This of course begs the question: Does this really matter, provided the client has made sufficient investigation of its contractor to ensure it meets the standards it requires? The answer to this may be two-fold.

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Currently clients tend to be working with contractors they know and trust and with whom they have long term relationships, so the contractors know what is expected and works to meet these ‘internal’ standards.
However, the situation is about to take what some are expecting to be a somewhat drastic turn with the implementation in October 2011 of the Private Sewer Transfer Initiative.

Various meeting and seminars have highlighted that while current ‘main’ contractors are expecting their workload to increase with the transfer they themselves have little capacity to complete the new workload in-house. This means that will be looking to the smaller contractor community to take on this work.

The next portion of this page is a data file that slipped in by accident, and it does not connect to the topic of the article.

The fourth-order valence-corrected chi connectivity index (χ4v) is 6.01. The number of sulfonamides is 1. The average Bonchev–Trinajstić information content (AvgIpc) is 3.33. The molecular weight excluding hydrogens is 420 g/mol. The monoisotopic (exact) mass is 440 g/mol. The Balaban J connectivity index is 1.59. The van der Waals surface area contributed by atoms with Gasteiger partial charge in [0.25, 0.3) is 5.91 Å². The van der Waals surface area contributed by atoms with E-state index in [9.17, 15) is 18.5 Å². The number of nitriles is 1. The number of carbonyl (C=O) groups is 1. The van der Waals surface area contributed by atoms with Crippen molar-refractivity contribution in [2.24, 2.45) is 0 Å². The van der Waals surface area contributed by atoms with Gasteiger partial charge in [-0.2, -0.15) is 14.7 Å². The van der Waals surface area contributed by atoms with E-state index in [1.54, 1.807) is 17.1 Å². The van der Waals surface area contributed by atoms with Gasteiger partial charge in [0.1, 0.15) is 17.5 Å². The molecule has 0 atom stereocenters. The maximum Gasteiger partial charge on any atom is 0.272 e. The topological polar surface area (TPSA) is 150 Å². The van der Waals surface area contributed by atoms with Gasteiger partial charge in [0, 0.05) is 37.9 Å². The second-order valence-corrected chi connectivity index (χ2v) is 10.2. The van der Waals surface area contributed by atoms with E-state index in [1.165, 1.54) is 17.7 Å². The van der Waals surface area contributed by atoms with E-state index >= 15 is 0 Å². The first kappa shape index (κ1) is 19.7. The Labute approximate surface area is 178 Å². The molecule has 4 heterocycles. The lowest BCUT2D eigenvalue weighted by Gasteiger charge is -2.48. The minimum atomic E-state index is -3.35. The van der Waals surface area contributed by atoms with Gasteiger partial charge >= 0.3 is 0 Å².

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There is, however, very little in by way of ‘across-the board’ certification that could be used to compare these contractors in terms of competence and ability other than the smaller contractor’s ‘manufacturers’ training that would have been given when taking on any given technology.

The current situation means that there is little control, monitoring, etc., of individual technologies such as CIPP installation in that little final testing is undertaken, methods of installation vary from contractor to contractor with perhaps too much emphasis being placed o the supplier’s training by the client companies and word-of-mouth ‘reputation’ (where in future the ‘client’ companies may simply be the ultimate utility owner’s main contractor that will ultimately carry the can for any shortfall in subcontractor performance).